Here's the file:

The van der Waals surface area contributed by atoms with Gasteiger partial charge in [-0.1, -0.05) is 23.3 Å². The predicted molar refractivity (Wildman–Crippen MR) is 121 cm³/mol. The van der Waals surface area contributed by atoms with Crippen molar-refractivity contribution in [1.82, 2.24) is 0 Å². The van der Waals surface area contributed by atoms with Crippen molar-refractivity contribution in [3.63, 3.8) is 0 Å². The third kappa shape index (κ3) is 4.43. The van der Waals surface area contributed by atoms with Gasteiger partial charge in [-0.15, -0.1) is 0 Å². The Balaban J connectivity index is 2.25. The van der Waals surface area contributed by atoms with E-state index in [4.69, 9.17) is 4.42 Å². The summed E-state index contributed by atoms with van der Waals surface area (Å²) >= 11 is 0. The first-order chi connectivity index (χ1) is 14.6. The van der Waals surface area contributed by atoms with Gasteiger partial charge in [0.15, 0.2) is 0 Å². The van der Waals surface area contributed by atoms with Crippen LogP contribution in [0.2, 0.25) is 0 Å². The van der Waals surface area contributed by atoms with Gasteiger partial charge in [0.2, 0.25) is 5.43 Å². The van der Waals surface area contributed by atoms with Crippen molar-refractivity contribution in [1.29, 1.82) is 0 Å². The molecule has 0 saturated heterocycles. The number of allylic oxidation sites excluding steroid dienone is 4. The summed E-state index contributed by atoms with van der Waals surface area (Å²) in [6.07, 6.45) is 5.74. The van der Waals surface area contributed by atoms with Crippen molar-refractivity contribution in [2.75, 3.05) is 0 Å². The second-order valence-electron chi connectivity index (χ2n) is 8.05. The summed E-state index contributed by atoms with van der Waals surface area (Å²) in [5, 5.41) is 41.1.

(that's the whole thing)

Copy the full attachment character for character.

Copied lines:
The van der Waals surface area contributed by atoms with Gasteiger partial charge in [-0.1, -0.05) is 23.3 Å². The predicted molar refractivity (Wildman–Crippen MR) is 121 cm³/mol. The van der Waals surface area contributed by atoms with Crippen molar-refractivity contribution in [1.82, 2.24) is 0 Å². The van der Waals surface area contributed by atoms with Crippen molar-refractivity contribution in [3.63, 3.8) is 0 Å². The third kappa shape index (κ3) is 4.43. The van der Waals surface area contributed by atoms with Gasteiger partial charge in [-0.15, -0.1) is 0 Å². The Balaban J connectivity index is 2.25. The van der Waals surface area contributed by atoms with E-state index in [4.69, 9.17) is 4.42 Å². The summed E-state index contributed by atoms with van der Waals surface area (Å²) >= 11 is 0. The first-order chi connectivity index (χ1) is 14.6. The van der Waals surface area contributed by atoms with Gasteiger partial charge in [0.15, 0.2) is 0 Å². The van der Waals surface area contributed by atoms with Crippen LogP contribution in [0.2, 0.25) is 0 Å². The van der Waals surface area contributed by atoms with Gasteiger partial charge in [0.2, 0.25) is 5.43 Å². The van der Waals surface area contributed by atoms with Crippen molar-refractivity contribution in [1.29, 1.82) is 0 Å². The molecule has 0 saturated heterocycles. The number of allylic oxidation sites excluding steroid dienone is 4. The summed E-state index contributed by atoms with van der Waals surface area (Å²) in [6.07, 6.45) is 5.74. The van der Waals surface area contributed by atoms with Crippen molar-refractivity contribution in [2.75, 3.05) is 0 Å². The second-order valence-electron chi connectivity index (χ2n) is 8.05. The summed E-state index contributed by atoms with van der Waals surface area (Å²) in [5, 5.41) is 41.1.